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How Hot Are Your Chili Peppers? A Helpful Scoville Unit Guide and Heat Chart

Updated on January 27, 2015
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Scoville Units Are Used To Rate Heat

All peppers are rated by using the Scoville scale. The measurement defines the spicy heat of a pepper which is also called piquancy. The scale was developed in 1912. Wilbur Scoville set the scale of pungency in units of 100. For example, a bell pepper rates at 0 Scoville units while a pepperoncini rates at 100 to 500 units. The numbers result from how much a pepper or its heat must be diluted before it cannot be tasted. A habanero pepper must be diluted 200,000, therefore, its Scoville rating is 200,000.

Capsaicin is the chemical which makes a pepper hot. It is considered to be an irritant. Your mucous membranes are affected by capsaicin and an overabundance of it will make your mouth burn or cause you to cry. It is a myth that the seeds are the hottest part of a pepper. The hottest part is actually the inner white membrane or pith that hold the seeds to the wall. It is the pith that should be removed when trying to reduce the heat level in a recipe calling for chili peppers. Capsaicin is often used in muscle rubs to treat soreness and arthritis. Pure capsaicin has a Scoville rating of 15,000,000. Today much more modern techniques are used to determine the heat factor of a pepper or similar compand. The method used is called High Performance Liquid Chromatography or HPLC. Despite modern techniques, the unit that measures heat is still called a Scoville unit.

Follow the tips below so that you can rate a pepper's heat just by looking at it. The pepper rating chart will give you a basic understanding of popular peppers and their heat ratings. Don't forget to peek at the funny video at the end of this hub!

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Tips for Determining Heat Levels

Heat or piquancy of peppers is tolerated differently by different people. Some like things mildly spicy while others enjoying going to the extreme and tolerate the intense burn of peppers. Chilichacha.com shows Guinness world record holder Anandita Dutta Tamuly who ate 51 bhut jolokia peppers in two minutes. The bhut jolokia has a Scoville rating of 1,000,000 units. The pepper grew wild near her home and she ate them frequently in order to build up a tolerance for the pepper.

You can gauge how hot a pepper is without looking at its rating on the Scoville scale in one of several ways. Look at its size. A large, thick pepper will not be as hot as a small, thin pepper. Color helps in judging, too. A green unripened pepper will not be as hot as a ripened red chili pepper. Another way to test a pepper is to cut off the small end of the pepper and touch it to your tongue. The tip of a pepper holds less heat than the body of a pepper while the seeds are the hottest part of a pepper. The variety of pepper is key, also. A banana pepper is much less hot than a habanero. Use these tips when trying to determine which pepper will be best for use in your recipes like everyone's favorite Super Bowl Chili or salsa. If you would like more control over the heat levels in your recipes a chili powder may be just the thing for you. There is a vast variety of chili powder on the market from sweet to tangy to "make you want to cry" it is so spicy. Experiment with these in your recipes.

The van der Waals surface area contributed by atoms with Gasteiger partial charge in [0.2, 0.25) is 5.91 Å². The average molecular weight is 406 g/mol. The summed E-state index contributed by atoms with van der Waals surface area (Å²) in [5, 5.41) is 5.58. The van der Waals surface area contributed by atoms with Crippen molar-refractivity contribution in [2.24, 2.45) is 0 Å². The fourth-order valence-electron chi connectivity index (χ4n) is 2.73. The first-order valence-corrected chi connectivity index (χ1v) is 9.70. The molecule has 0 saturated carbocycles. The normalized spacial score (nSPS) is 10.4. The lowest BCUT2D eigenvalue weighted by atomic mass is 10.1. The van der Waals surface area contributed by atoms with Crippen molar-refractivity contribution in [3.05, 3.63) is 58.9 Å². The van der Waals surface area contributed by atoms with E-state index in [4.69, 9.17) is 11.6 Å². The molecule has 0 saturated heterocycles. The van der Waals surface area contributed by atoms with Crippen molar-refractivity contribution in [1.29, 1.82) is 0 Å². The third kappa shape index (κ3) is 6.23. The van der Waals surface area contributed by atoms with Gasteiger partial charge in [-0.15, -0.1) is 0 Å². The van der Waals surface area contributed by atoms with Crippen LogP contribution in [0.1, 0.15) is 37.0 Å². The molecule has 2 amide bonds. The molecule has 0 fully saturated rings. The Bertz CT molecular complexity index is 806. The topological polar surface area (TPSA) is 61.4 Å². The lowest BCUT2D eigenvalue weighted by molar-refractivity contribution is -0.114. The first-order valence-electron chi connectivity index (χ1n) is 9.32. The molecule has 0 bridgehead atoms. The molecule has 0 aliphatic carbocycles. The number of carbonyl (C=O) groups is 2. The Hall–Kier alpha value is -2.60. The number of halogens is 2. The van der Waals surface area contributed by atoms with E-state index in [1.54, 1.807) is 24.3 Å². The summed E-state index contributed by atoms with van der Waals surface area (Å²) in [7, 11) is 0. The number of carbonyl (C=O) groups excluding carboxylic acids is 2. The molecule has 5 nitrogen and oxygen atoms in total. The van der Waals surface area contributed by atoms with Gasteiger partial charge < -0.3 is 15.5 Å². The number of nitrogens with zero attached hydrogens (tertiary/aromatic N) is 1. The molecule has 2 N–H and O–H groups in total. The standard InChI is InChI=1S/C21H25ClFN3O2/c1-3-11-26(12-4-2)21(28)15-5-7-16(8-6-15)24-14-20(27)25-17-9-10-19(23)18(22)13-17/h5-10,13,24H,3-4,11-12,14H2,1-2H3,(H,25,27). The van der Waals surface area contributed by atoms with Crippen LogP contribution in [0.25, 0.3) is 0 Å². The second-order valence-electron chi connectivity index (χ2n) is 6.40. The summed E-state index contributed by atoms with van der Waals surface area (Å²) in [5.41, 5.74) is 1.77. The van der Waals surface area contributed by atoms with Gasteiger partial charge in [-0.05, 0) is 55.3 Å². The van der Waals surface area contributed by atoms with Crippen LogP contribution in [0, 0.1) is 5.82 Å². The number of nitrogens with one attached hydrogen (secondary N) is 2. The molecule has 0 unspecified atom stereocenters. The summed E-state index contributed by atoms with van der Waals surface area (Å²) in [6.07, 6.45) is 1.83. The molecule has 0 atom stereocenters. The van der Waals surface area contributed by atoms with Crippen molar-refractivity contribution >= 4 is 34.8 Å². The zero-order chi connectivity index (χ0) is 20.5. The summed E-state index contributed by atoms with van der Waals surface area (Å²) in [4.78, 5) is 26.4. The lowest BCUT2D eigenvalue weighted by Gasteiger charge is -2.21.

Scoville Rating Pepper Chart

Name
Scoville Rating
Sweet Bell, Pimiento, Sweet Banana
0
Cherry Pepper
0 to 500
Pepperoncini
100 to 500
Poblano
500 to 1500
Ancho and Pasilla
1000 to 2000
Anaheim
500 to 2500
Jalapeno
2500 to 9000
Chipotle
5000 to 8000
Serrano
8000 to 22,000
De Arbol
15,000 to 30,000
Tabasco
30,000 to 50,000
Piquin
40,000 to 58,000
Bahamian and Datill
100,000 to 300,000
Orange Habanero and Scotch Bonnet
125,000 to 325,000
Dorset Nagia and Nagia Jolokia
800,000 to 1,040,000
Trinidad Scorpion
900,000 to 1,453,700

LOL! Boy Eating 2 Hot Peppers

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    • m0rd0r profile image

      Stoill Barzakov 5 years ago from Sofia, Bulgaria

      And I thought Halapeno is hot :D

      Thanks for the info.

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